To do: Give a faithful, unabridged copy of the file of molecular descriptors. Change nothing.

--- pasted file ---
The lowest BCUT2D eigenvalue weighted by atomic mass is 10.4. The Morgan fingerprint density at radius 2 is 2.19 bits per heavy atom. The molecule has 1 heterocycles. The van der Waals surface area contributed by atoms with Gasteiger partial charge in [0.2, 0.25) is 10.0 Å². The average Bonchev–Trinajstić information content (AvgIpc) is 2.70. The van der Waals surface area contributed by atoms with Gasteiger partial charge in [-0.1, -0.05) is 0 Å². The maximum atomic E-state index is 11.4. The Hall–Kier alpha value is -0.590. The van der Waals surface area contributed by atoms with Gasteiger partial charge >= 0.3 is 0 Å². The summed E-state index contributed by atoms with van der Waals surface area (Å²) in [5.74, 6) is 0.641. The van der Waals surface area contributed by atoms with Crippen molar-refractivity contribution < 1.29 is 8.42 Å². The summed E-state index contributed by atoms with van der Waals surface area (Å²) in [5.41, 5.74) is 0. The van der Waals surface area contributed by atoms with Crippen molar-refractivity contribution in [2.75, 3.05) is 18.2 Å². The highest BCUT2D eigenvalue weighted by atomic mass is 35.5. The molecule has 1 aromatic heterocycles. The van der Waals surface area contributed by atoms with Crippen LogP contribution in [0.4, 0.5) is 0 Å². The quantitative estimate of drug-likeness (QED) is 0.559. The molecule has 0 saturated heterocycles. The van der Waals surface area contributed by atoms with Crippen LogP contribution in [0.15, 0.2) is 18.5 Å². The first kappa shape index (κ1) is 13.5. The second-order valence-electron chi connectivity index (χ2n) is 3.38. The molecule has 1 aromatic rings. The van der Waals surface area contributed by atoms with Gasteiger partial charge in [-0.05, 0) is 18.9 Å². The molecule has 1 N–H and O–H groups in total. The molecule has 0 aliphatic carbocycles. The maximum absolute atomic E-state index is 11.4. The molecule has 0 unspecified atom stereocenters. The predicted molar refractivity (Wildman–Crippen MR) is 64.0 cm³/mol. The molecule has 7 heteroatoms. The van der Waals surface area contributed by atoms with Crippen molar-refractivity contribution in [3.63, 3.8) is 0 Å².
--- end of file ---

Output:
The lowest BCUT2D eigenvalue weighted by atomic mass is 10.4. The Morgan fingerprint density at radius 2 is 2.19 bits per heavy atom. The molecule has 1 heterocycles. The van der Waals surface area contributed by atoms with Gasteiger partial charge in [0.2, 0.25) is 10.0 Å². The average Bonchev–Trinajstić information content (AvgIpc) is 2.70. The van der Waals surface area contributed by atoms with Gasteiger partial charge in [-0.1, -0.05) is 0 Å². The maximum atomic E-state index is 11.4. The Hall–Kier alpha value is -0.590. The van der Waals surface area contributed by atoms with Gasteiger partial charge >= 0.3 is 0 Å². The summed E-state index contributed by atoms with van der Waals surface area (Å²) in [5.74, 6) is 0.641. The van der Waals surface area contributed by atoms with Crippen molar-refractivity contribution < 1.29 is 8.42 Å². The summed E-state index contributed by atoms with van der Waals surface area (Å²) in [5.41, 5.74) is 0. The van der Waals surface area contributed by atoms with Crippen molar-refractivity contribution in [2.75, 3.05) is 18.2 Å². The highest BCUT2D eigenvalue weighted by atomic mass is 35.5. The molecule has 1 aromatic heterocycles. The van der Waals surface area contributed by atoms with Crippen LogP contribution in [0.4, 0.5) is 0 Å². The quantitative estimate of drug-likeness (QED) is 0.559. The molecule has 0 saturated heterocycles. The van der Waals surface area contributed by atoms with Crippen LogP contribution in [0.15, 0.2) is 18.5 Å². The first kappa shape index (κ1) is 13.5. The second-order valence-electron chi connectivity index (χ2n) is 3.38. The molecule has 1 aromatic rings. The van der Waals surface area contributed by atoms with Gasteiger partial charge in [-0.05, 0) is 18.9 Å². The molecule has 1 N–H and O–H groups in total. The molecule has 0 aliphatic carbocycles. The maximum absolute atomic E-state index is 11.4. The molecule has 0 unspecified atom stereocenters. The predicted molar refractivity (Wildman–Crippen MR) is 64.0 cm³/mol. The molecule has 7 heteroatoms. The van der Waals surface area contributed by atoms with Crippen molar-refractivity contribution in [3.63, 3.8) is 0 Å².